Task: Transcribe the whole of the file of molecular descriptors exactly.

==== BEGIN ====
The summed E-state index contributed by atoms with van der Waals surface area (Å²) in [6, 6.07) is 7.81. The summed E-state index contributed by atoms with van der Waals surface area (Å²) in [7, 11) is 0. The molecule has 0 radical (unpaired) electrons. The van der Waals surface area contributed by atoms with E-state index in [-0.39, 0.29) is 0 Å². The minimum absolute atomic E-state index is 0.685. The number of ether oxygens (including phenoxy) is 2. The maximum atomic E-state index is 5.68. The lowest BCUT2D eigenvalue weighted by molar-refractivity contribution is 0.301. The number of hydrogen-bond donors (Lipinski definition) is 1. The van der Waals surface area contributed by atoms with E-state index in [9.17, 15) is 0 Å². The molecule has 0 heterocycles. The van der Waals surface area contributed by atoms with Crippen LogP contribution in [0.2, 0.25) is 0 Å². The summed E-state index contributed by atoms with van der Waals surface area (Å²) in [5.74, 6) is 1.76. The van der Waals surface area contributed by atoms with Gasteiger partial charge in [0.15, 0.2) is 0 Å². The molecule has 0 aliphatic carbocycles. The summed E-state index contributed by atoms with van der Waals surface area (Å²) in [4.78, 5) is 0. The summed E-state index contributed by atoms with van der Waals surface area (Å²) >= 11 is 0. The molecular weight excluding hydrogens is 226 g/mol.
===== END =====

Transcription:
The summed E-state index contributed by atoms with van der Waals surface area (Å²) in [6, 6.07) is 7.81. The summed E-state index contributed by atoms with van der Waals surface area (Å²) in [7, 11) is 0. The molecule has 0 radical (unpaired) electrons. The van der Waals surface area contributed by atoms with E-state index in [-0.39, 0.29) is 0 Å². The minimum absolute atomic E-state index is 0.685. The number of ether oxygens (including phenoxy) is 2. The maximum atomic E-state index is 5.68. The lowest BCUT2D eigenvalue weighted by molar-refractivity contribution is 0.301. The number of hydrogen-bond donors (Lipinski definition) is 1. The van der Waals surface area contributed by atoms with E-state index in [9.17, 15) is 0 Å². The molecule has 0 heterocycles. The van der Waals surface area contributed by atoms with Crippen LogP contribution in [0.2, 0.25) is 0 Å². The summed E-state index contributed by atoms with van der Waals surface area (Å²) in [5.74, 6) is 1.76. The van der Waals surface area contributed by atoms with Gasteiger partial charge in [0.15, 0.2) is 0 Å². The molecule has 0 aliphatic carbocycles. The summed E-state index contributed by atoms with van der Waals surface area (Å²) in [4.78, 5) is 0. The summed E-state index contributed by atoms with van der Waals surface area (Å²) >= 11 is 0. The molecular weight excluding hydrogens is 226 g/mol.